11th June 2000
Front Page
Editorial/Opinion| Business| Sports|
Sports Plus| Mirror Magazine
The Sunday Times on the Web


Little victims 

I am haunted by Nuwan Sanjaya. The shy, traumatized boy child, living like an animal on the rocky shoals of the beach at Ambalangoda after having been grossly abused by a German man, 70 years old. It is cold comfort for us in PEACE (Protecting Environment and Children Everywhere) that the German is serving a prison sentence here for the abuse of this 14-year-old boy - and other boys of the same age. 

Nuwan Sanjaya lost his mother to the black gold of the Gulf countries. She never returned. His father has his mistress and her children. He dislikes the very sight of his eldest son. Refuses to accept him any more. The boy was lured into abuse and blackmailed by his peers. His evidence was vital for the case against the German abuser. He never deviated from the sad, pitiful story of his shame and degradation. For two years he lived on the sea shore, upheld and supported by PEACE, by other 'good samaritans'. At last, after the case, his mother's relatives came to the rescue. He now works on their fishing boats desperately trying to put the broken pieces of his life together. Our blessing goes with him.

This is among several pathetic stories that Maureen Seneviratne relates in 'For the Love of Children' - a personal account of ten years of PEACE work.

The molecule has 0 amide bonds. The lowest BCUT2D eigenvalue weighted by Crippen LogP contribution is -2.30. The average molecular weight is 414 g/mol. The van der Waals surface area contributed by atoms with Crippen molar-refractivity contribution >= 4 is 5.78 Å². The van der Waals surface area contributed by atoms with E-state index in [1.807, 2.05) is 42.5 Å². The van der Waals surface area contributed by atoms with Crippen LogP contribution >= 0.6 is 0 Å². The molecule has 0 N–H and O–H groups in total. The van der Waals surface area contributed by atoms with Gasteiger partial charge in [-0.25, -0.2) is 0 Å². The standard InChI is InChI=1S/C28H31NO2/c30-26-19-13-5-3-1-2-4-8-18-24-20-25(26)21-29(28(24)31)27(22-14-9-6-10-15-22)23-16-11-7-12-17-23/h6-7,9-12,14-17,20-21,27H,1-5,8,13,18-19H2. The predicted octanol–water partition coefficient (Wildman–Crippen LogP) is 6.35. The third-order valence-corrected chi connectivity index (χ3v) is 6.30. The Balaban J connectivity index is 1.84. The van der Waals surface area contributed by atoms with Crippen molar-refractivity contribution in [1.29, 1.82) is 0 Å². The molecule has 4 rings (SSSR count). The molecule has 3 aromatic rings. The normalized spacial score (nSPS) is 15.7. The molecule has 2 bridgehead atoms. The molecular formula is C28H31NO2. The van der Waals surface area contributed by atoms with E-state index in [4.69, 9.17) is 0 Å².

Discussing the early days when Maureen got interested in the field of child abuse, she refers to two incidents which remain etched in her mind. One was the instance of a guest-housekeeper of a 10 room facility in Negombo. Gross sexual abuse of boys not older than ten years was going on in the upstair rooms. They were also used in the productions of pornographic videos shot by the dozen in these rooms. "There was the unforgettable little boy on his bicycle, a veritable 'clone' of Damien in the 'Omen' series of films spinning round and round maniacally, on the bicycle he had been gifted by his abuser who claimed to be his friend, spinning round and round till he dropped in sheer exhaustion, poor child. 

"Nor will I ever forget the European man in the garden of that guest-house tossing his cap into the air and jumping up and down in glee at the thought of the 'money! money! money' he would soon be making when he copied his videos for sale in the 'ready markets over there' (in Europe)."

After a decade of selfless service, Maureen asks: How successful have our endeavours been? Have we stopped, even arrested child prostitution, the commercial exploitation of children in Sri Lanka? "I must confess children are yet being sold, bought, lured, abducted, kidnapped for sexual abuse. 

Day after day there are new boys on the beach. The demand is ever present. The supply is endless. Poverty has not been alleviated. Poverty has grown. Over 60% remain below the poverty line in Sri Lanka," Maureen says.


Index Page
Front Page
Sports Plus
Mirrror Magazine

More Plus

Return to Plus Contents


Plus Archives

Front Page| News/Comment| Editorial/Opinion| Plus| Business| Sports| Sports Plus| Mirror Magazine

Please send your comments and suggestions on this web site to 

The Sunday Times or to Information Laboratories (Pvt.) Ltd.

Presented on the World Wide Web by Infomation Laboratories (Pvt.) Ltd.
Hosted By LAcNet